Other Common Names: mezereon
Weed class: B
Year Listed: 1999
Native to: Europe, Asia and Northern Africa
Is this Weed Toxic?:
not known to be
Changed from a Class A to a Class B noxious weed in 2018. WA Quarantine list, WAC 16-752
Why Is It a Noxious Weed?
Spurge flax is known as a common weed in its native habitat. In Okanogan County, where it was discovered in Washington State, it infested 600 acres before it was noticed and identified. Spurge flax is aggressive and is not palatable to livestock.
How would I identify it?
Spurge flax is an herbaceous annual with a fibrous taproot. The plant ranges from 2.5 to 24 inches tall. It is slender, wiry and upright. It grows as one main stem, then commonly branches in the upper part of the plant. The plant turns red in the fall.
Flowers are greenish, tubular and 2-3 mm long. They have 4 sepals, no petals and 8 stamens. Stamens appear in two whorls of four. Below each flower, two very small bracts arise from a tuft of tiny white hairs.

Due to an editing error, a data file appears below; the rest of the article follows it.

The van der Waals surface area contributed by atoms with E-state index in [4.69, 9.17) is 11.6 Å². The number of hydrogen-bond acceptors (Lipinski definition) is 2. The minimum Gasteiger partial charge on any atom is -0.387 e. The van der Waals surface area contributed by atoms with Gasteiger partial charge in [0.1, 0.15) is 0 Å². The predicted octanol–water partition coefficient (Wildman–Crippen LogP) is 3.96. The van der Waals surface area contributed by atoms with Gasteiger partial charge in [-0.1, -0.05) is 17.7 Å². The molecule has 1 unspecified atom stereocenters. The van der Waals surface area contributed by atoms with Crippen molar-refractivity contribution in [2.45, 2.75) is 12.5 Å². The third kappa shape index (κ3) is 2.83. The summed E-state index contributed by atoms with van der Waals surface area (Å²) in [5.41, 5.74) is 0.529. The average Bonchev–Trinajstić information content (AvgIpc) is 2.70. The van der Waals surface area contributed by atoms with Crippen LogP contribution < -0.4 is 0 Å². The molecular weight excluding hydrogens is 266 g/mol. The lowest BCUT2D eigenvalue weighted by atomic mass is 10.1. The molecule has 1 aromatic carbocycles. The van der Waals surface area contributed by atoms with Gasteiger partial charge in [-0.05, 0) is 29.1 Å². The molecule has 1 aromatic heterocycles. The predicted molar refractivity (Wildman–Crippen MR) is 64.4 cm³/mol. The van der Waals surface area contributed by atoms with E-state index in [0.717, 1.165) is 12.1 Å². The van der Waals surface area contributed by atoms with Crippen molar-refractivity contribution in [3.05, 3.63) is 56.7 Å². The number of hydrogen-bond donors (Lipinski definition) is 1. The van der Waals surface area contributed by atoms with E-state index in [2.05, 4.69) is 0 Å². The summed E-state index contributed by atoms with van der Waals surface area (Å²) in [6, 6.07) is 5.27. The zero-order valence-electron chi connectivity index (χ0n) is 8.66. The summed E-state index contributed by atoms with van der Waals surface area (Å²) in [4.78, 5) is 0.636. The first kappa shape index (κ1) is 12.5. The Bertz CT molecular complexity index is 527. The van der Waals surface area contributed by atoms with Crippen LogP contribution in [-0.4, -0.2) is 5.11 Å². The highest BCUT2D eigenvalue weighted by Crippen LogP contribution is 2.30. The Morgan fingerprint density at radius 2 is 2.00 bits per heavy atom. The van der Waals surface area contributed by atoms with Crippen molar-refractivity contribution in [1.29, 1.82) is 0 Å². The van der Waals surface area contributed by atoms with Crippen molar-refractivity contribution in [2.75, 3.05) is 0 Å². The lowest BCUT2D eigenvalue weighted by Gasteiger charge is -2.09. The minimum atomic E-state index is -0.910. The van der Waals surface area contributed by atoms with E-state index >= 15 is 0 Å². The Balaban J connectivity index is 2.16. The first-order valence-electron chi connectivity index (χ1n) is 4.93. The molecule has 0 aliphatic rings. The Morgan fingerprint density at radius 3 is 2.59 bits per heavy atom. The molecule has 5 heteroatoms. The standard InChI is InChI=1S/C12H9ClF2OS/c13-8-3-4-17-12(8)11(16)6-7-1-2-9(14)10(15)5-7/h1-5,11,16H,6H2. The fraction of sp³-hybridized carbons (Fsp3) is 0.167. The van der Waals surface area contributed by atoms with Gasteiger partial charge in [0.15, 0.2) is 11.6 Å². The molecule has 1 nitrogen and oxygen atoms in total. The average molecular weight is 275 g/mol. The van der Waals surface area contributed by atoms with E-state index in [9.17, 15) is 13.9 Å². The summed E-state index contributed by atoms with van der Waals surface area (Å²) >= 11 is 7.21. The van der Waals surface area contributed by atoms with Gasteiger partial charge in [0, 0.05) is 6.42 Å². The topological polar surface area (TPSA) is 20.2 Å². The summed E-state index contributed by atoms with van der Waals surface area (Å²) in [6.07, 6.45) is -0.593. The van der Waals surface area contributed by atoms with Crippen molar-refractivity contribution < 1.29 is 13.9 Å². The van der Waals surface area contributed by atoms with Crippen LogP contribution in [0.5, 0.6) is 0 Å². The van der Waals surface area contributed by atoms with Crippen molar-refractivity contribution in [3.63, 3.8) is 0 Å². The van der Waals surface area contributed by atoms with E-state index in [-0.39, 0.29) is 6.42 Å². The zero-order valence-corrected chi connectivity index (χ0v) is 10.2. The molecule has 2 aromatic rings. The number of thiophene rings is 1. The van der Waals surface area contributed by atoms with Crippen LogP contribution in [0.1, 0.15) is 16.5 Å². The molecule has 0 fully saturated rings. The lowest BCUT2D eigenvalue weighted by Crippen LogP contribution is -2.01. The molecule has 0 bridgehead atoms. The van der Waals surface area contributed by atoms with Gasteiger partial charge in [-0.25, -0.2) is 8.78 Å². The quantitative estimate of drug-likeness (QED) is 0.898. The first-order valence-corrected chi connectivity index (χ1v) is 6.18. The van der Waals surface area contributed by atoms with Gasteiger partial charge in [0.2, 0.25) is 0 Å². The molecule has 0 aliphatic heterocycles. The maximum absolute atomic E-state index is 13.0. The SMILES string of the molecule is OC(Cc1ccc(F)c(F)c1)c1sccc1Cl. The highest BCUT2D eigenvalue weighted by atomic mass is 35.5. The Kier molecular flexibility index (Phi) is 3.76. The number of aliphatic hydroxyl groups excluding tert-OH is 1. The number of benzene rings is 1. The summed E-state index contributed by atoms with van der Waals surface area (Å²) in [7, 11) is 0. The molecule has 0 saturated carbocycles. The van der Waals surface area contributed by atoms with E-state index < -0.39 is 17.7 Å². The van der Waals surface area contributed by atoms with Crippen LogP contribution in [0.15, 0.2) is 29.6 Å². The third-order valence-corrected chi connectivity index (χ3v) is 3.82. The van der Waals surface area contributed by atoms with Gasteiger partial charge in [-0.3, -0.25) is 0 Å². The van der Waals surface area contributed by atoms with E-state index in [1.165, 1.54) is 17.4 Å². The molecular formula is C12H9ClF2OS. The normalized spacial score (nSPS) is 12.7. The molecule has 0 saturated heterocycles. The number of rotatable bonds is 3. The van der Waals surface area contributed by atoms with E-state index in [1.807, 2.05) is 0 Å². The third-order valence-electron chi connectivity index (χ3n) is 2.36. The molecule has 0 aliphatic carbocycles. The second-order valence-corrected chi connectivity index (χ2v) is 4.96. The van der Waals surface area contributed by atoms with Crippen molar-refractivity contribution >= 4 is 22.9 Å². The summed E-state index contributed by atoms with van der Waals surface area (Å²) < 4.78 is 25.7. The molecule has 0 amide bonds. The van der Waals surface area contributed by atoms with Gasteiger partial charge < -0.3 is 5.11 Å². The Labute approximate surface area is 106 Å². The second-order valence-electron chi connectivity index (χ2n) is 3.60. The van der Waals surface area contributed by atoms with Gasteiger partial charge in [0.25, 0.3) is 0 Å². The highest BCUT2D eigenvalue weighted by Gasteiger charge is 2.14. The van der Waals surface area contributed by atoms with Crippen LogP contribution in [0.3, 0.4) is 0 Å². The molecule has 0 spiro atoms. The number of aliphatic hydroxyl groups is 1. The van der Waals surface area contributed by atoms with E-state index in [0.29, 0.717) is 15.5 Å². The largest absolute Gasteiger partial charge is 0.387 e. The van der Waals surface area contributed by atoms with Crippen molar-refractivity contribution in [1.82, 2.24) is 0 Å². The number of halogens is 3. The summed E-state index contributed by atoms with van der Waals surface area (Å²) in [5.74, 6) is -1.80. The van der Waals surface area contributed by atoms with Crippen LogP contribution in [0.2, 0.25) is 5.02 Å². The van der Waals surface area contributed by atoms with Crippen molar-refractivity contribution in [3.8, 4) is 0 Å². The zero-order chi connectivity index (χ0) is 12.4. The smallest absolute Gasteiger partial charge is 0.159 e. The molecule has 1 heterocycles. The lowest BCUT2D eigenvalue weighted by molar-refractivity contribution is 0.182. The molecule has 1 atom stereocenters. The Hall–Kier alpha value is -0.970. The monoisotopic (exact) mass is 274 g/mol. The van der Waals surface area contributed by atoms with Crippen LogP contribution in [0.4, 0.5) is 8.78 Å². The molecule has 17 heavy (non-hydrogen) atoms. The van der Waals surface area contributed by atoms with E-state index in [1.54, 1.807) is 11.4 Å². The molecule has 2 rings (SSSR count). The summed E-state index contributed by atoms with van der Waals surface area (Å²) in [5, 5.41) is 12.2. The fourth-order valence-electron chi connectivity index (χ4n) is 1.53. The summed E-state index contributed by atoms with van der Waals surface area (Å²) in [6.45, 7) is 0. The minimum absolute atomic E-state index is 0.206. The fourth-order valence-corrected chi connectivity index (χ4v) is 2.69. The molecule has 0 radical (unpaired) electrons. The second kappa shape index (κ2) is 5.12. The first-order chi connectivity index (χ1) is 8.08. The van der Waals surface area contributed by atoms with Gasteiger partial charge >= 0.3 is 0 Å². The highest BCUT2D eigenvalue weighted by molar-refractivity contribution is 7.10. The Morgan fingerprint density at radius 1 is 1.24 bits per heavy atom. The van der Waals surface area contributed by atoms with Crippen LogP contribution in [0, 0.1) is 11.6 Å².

The leaves are alternate and leathery. They are small and narrow with a linear tapered point.
The stems are slender, wiry and upright with one main stem. Commonly there is branching in the upper part of the stem.
Fruit Seed Description
The fruit is a shiny, black achene. The round seeds are brown to black, 2-3 mm long.
May Be Confused With
Spurge flax is very difficult to identify, it closely resembles some knotweed (Polygonum) species. If you need help with identification, contact your county noxious weed coordinator.
Where does it grow?
It grows in rangeland areas, disturbed sites and dry pastures. Please click here to see a county level distribution map of spurge flax in Washington.
How Does it Reproduce?
Spurge flax reproduces by seed.
How Do I Control It?
For More Information
See our postcard for early detection information about spurge flax.
See our Written Findings for more information about spurge flax (Thymelaea passerina).
See the USDA-APHIS Weed Risk Assessment for Thymelaea passerina--spurge flax